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Homework Help: Rotational Motion

  1. May 22, 2008 #1
    Heres the problem Im workin on

    http://img294.imageshack.us/img294/9166/rotatesm3.jpg [Broken]

    Now in order to find the magnitude of accleration Im assuming I would need to find the two components of acceleration first, Centripetal and Tangential......

    I found tangetial by the formula

    [tex] a_{t} = r\alpha [/tex]

    I converted the 2 revolutions to

    [tex] 4\pi radians [/tex]

    but im not exactly sure how to get tangential...i need angualr velocity......

    how to I get angular velocity from revolutions?
    Last edited by a moderator: May 3, 2017
  2. jcsd
  3. May 22, 2008 #2

    Doc Al

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    Staff: Mentor

    You'll need to do a little kinematics. You have the angle in radians,the angular acceleration, and the initial angular speed--use kinematic formulas to find the final angular speed. Hint: Angle is the analog to distance, just like angular speed and acceleration are the analogs to linear speed and acceleration.
  4. May 22, 2008 #3
    ok how does this look

    [tex] \omega^2 = \omega_{o} + 2\alpha(\theta-\theta_{o})[/tex]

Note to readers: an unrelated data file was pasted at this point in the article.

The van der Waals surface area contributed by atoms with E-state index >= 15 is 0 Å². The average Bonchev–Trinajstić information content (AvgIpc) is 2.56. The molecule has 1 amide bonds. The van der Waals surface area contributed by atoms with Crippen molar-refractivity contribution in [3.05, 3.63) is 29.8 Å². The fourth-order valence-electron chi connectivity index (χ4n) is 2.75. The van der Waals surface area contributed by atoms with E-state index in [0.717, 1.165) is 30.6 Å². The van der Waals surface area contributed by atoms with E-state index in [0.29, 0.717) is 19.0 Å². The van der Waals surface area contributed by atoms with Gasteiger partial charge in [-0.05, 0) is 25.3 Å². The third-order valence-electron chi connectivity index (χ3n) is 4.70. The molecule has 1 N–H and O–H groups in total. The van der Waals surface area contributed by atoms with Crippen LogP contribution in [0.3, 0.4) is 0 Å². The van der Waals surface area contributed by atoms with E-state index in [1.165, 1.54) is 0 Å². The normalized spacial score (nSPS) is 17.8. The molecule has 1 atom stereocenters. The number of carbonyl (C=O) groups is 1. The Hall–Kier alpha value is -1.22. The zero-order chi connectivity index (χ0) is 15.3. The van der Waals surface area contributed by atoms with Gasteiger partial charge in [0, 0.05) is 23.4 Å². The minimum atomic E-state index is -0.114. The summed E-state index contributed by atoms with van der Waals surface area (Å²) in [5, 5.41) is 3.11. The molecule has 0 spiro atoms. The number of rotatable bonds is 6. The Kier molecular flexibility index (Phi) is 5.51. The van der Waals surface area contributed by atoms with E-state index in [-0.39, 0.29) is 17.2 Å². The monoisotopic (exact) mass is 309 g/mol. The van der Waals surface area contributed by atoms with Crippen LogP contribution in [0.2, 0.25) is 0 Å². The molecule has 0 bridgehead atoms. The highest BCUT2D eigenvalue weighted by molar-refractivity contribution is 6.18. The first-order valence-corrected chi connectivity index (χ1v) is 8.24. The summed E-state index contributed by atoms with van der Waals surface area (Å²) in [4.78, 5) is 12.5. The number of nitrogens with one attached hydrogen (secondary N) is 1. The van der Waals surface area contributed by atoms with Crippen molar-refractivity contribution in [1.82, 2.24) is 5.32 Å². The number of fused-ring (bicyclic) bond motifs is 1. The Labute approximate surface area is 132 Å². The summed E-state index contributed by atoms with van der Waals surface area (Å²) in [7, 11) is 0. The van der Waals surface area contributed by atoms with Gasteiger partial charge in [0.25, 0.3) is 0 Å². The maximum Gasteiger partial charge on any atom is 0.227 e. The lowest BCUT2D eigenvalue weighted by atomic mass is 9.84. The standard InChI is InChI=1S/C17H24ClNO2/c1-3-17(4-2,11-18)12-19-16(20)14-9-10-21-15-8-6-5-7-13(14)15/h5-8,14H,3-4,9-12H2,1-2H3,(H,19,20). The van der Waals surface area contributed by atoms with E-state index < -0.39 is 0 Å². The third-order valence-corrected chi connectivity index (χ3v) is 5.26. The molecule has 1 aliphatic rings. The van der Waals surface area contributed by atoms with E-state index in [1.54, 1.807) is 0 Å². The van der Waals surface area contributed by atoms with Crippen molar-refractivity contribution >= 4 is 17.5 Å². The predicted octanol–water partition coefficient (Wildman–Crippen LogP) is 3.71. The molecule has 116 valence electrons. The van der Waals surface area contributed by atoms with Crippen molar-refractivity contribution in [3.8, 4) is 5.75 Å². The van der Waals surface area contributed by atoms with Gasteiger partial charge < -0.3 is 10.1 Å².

[tex]= 0 + 2(.8)(4\pi radians)[/tex]

    [tex]\omega = 4.48 rad/s[/tex]

    [tex]a_{n} = r\omega^2 = (.6)(20.16) = 27.18 [/tex]

    [tex] a_{t} = r\theta = (.6)(.8) = .480 [/tex]

    [tex]A = \sqrt{(9.480)^2 + (27.18)^2} = 27.18 [/tex]
    Last edited: May 22, 2008
  5. May 22, 2008 #4

    Doc Al

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    Staff: Mentor

    Your method looks good, but check your arithmetic here:
  6. May 22, 2008 #5
    ohhh thanks....im having trouble reading my calculators display!

    that changes the answer to 12.09 rad/s^2
  7. May 22, 2008 #6

    Doc Al

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    Staff: Mentor

    That looks better, but be careful with units. The acceleration is in m/s^2.
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